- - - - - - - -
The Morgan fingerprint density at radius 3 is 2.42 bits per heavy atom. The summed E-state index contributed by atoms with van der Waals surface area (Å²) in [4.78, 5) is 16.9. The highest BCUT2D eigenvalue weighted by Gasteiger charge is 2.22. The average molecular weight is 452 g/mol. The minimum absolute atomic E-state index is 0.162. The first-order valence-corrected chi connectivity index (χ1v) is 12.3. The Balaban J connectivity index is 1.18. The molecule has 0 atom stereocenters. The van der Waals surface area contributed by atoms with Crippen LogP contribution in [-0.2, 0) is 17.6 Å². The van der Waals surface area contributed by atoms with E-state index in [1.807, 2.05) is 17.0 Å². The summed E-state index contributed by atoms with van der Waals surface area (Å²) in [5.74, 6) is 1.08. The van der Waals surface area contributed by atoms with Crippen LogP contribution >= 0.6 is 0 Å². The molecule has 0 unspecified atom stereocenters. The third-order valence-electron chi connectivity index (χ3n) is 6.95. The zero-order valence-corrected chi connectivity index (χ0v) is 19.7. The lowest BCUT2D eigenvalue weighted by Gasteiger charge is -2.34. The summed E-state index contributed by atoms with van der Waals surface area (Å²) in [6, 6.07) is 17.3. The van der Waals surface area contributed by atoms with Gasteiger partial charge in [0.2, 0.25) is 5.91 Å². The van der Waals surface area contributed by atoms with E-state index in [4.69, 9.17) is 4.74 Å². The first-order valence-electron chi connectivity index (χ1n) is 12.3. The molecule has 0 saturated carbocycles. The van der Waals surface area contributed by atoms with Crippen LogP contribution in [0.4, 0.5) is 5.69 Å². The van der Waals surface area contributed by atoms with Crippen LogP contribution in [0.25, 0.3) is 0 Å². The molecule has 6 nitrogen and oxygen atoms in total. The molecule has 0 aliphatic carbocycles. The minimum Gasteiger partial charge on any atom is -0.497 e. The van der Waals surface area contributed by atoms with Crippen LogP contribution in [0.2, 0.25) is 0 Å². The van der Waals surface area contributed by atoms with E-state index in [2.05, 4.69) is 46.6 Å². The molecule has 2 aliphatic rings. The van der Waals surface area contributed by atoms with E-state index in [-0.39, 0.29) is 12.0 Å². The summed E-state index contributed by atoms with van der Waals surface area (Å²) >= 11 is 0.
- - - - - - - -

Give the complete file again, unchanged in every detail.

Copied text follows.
The Morgan fingerprint density at radius 3 is 2.42 bits per heavy atom. The summed E-state index contributed by atoms with van der Waals surface area (Å²) in [4.78, 5) is 16.9. The highest BCUT2D eigenvalue weighted by Gasteiger charge is 2.22. The average molecular weight is 452 g/mol. The minimum absolute atomic E-state index is 0.162. The first-order valence-corrected chi connectivity index (χ1v) is 12.3. The Balaban J connectivity index is 1.18. The molecule has 0 atom stereocenters. The van der Waals surface area contributed by atoms with Crippen LogP contribution in [-0.2, 0) is 17.6 Å². The van der Waals surface area contributed by atoms with E-state index in [1.807, 2.05) is 17.0 Å². The summed E-state index contributed by atoms with van der Waals surface area (Å²) in [5.74, 6) is 1.08. The van der Waals surface area contributed by atoms with Crippen LogP contribution >= 0.6 is 0 Å². The molecule has 0 unspecified atom stereocenters. The third-order valence-electron chi connectivity index (χ3n) is 6.95. The zero-order valence-corrected chi connectivity index (χ0v) is 19.7. The lowest BCUT2D eigenvalue weighted by Gasteiger charge is -2.34. The summed E-state index contributed by atoms with van der Waals surface area (Å²) in [6, 6.07) is 17.3. The van der Waals surface area contributed by atoms with Gasteiger partial charge in [0.2, 0.25) is 5.91 Å². The van der Waals surface area contributed by atoms with E-state index in [4.69, 9.17) is 4.74 Å². The first-order valence-electron chi connectivity index (χ1n) is 12.3. The molecule has 0 saturated carbocycles. The van der Waals surface area contributed by atoms with Crippen LogP contribution in [0.4, 0.5) is 5.69 Å². The van der Waals surface area contributed by atoms with Crippen LogP contribution in [0.25, 0.3) is 0 Å². The molecule has 6 nitrogen and oxygen atoms in total. The molecule has 0 aliphatic carbocycles. The minimum Gasteiger partial charge on any atom is -0.497 e. The van der Waals surface area contributed by atoms with Crippen LogP contribution in [0.2, 0.25) is 0 Å². The van der Waals surface area contributed by atoms with E-state index in [2.05, 4.69) is 46.6 Å². The molecule has 2 aliphatic rings. The van der Waals surface area contributed by atoms with E-state index in [-0.39, 0.29) is 12.0 Å². The summed E-state index contributed by atoms with van der Waals surface area (Å²) >= 11 is 0.